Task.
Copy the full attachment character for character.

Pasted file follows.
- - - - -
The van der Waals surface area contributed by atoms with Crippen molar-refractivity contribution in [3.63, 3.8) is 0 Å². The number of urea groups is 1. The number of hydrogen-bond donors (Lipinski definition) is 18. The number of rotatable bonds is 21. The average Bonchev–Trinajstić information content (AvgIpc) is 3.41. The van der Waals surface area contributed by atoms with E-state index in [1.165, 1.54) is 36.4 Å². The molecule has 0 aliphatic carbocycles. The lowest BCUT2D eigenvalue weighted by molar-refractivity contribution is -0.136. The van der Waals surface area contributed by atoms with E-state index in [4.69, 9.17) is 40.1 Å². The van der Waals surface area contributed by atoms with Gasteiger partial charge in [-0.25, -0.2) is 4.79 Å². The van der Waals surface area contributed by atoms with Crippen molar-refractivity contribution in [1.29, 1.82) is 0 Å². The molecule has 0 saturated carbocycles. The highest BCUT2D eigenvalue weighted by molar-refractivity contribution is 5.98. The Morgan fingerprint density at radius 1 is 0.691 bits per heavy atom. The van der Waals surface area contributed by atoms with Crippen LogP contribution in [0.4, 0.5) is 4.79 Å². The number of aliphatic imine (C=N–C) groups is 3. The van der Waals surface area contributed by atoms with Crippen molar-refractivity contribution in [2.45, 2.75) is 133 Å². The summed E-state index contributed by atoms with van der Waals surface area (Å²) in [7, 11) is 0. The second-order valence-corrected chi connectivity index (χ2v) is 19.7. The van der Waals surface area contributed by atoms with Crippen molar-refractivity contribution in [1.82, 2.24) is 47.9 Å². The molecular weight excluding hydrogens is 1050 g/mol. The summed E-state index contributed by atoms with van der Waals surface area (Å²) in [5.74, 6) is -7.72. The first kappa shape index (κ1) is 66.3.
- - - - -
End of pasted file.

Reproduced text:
The van der Waals surface area contributed by atoms with Crippen molar-refractivity contribution in [3.63, 3.8) is 0 Å². The number of urea groups is 1. The number of hydrogen-bond donors (Lipinski definition) is 18. The number of rotatable bonds is 21. The average Bonchev–Trinajstić information content (AvgIpc) is 3.41. The van der Waals surface area contributed by atoms with E-state index in [1.165, 1.54) is 36.4 Å². The molecule has 0 aliphatic carbocycles. The lowest BCUT2D eigenvalue weighted by molar-refractivity contribution is -0.136. The van der Waals surface area contributed by atoms with E-state index in [4.69, 9.17) is 40.1 Å². The van der Waals surface area contributed by atoms with Gasteiger partial charge in [-0.25, -0.2) is 4.79 Å². The van der Waals surface area contributed by atoms with Crippen molar-refractivity contribution in [1.29, 1.82) is 0 Å². The molecule has 0 saturated carbocycles. The highest BCUT2D eigenvalue weighted by molar-refractivity contribution is 5.98. The Morgan fingerprint density at radius 1 is 0.691 bits per heavy atom. The van der Waals surface area contributed by atoms with Crippen LogP contribution in [0.4, 0.5) is 4.79 Å². The number of aliphatic imine (C=N–C) groups is 3. The van der Waals surface area contributed by atoms with Crippen molar-refractivity contribution in [2.45, 2.75) is 133 Å². The summed E-state index contributed by atoms with van der Waals surface area (Å²) in [7, 11) is 0. The second-order valence-corrected chi connectivity index (χ2v) is 19.7. The van der Waals surface area contributed by atoms with Crippen molar-refractivity contribution in [1.82, 2.24) is 47.9 Å². The molecular weight excluding hydrogens is 1050 g/mol. The summed E-state index contributed by atoms with van der Waals surface area (Å²) in [5.74, 6) is -7.72. The first kappa shape index (κ1) is 66.3.